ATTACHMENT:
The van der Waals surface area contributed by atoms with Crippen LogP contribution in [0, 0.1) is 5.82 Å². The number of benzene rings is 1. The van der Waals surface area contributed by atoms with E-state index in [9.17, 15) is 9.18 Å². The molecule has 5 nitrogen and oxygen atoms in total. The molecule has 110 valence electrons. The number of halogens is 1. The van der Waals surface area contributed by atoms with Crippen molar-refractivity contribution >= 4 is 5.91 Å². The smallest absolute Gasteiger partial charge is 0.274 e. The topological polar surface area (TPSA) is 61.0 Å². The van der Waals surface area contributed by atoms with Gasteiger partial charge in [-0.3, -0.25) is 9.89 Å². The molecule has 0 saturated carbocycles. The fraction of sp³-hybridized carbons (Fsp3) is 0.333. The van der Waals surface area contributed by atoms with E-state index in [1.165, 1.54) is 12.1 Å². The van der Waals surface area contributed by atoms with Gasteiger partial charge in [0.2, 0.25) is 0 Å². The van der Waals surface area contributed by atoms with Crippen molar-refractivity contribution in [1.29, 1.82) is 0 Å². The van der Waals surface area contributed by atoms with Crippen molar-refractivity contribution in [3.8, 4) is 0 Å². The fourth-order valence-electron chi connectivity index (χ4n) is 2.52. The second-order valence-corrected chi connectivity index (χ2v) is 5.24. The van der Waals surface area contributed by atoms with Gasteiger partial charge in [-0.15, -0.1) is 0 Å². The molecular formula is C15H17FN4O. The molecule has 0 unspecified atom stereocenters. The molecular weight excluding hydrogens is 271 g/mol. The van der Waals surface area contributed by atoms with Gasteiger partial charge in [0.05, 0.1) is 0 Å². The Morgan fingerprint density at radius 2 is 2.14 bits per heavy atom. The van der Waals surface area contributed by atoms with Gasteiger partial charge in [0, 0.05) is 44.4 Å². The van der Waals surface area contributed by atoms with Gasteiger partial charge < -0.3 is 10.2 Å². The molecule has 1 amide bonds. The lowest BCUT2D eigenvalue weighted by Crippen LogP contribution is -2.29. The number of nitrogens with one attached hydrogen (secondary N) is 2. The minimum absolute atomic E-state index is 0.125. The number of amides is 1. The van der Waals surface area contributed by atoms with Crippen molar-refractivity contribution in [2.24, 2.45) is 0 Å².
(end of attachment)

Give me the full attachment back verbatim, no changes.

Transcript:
The van der Waals surface area contributed by atoms with Crippen LogP contribution in [0, 0.1) is 5.82 Å². The number of benzene rings is 1. The van der Waals surface area contributed by atoms with E-state index in [9.17, 15) is 9.18 Å². The molecule has 5 nitrogen and oxygen atoms in total. The molecule has 110 valence electrons. The number of halogens is 1. The van der Waals surface area contributed by atoms with Crippen molar-refractivity contribution >= 4 is 5.91 Å². The smallest absolute Gasteiger partial charge is 0.274 e. The topological polar surface area (TPSA) is 61.0 Å². The van der Waals surface area contributed by atoms with Gasteiger partial charge in [-0.3, -0.25) is 9.89 Å². The molecule has 0 saturated carbocycles. The fraction of sp³-hybridized carbons (Fsp3) is 0.333. The van der Waals surface area contributed by atoms with E-state index in [1.165, 1.54) is 12.1 Å². The van der Waals surface area contributed by atoms with Gasteiger partial charge in [0.2, 0.25) is 0 Å². The van der Waals surface area contributed by atoms with Crippen molar-refractivity contribution in [1.29, 1.82) is 0 Å². The van der Waals surface area contributed by atoms with Crippen molar-refractivity contribution in [3.8, 4) is 0 Å². The fourth-order valence-electron chi connectivity index (χ4n) is 2.52. The second-order valence-corrected chi connectivity index (χ2v) is 5.24. The van der Waals surface area contributed by atoms with Gasteiger partial charge in [-0.15, -0.1) is 0 Å². The molecular formula is C15H17FN4O. The molecule has 0 unspecified atom stereocenters. The molecular weight excluding hydrogens is 271 g/mol. The van der Waals surface area contributed by atoms with Gasteiger partial charge in [0.05, 0.1) is 0 Å². The Morgan fingerprint density at radius 2 is 2.14 bits per heavy atom. The van der Waals surface area contributed by atoms with Gasteiger partial charge in [0, 0.05) is 44.4 Å². The van der Waals surface area contributed by atoms with Gasteiger partial charge < -0.3 is 10.2 Å². The molecule has 1 amide bonds. The lowest BCUT2D eigenvalue weighted by Crippen LogP contribution is -2.29. The number of nitrogens with one attached hydrogen (secondary N) is 2. The minimum absolute atomic E-state index is 0.125. The number of amides is 1. The van der Waals surface area contributed by atoms with Crippen molar-refractivity contribution in [2.24, 2.45) is 0 Å².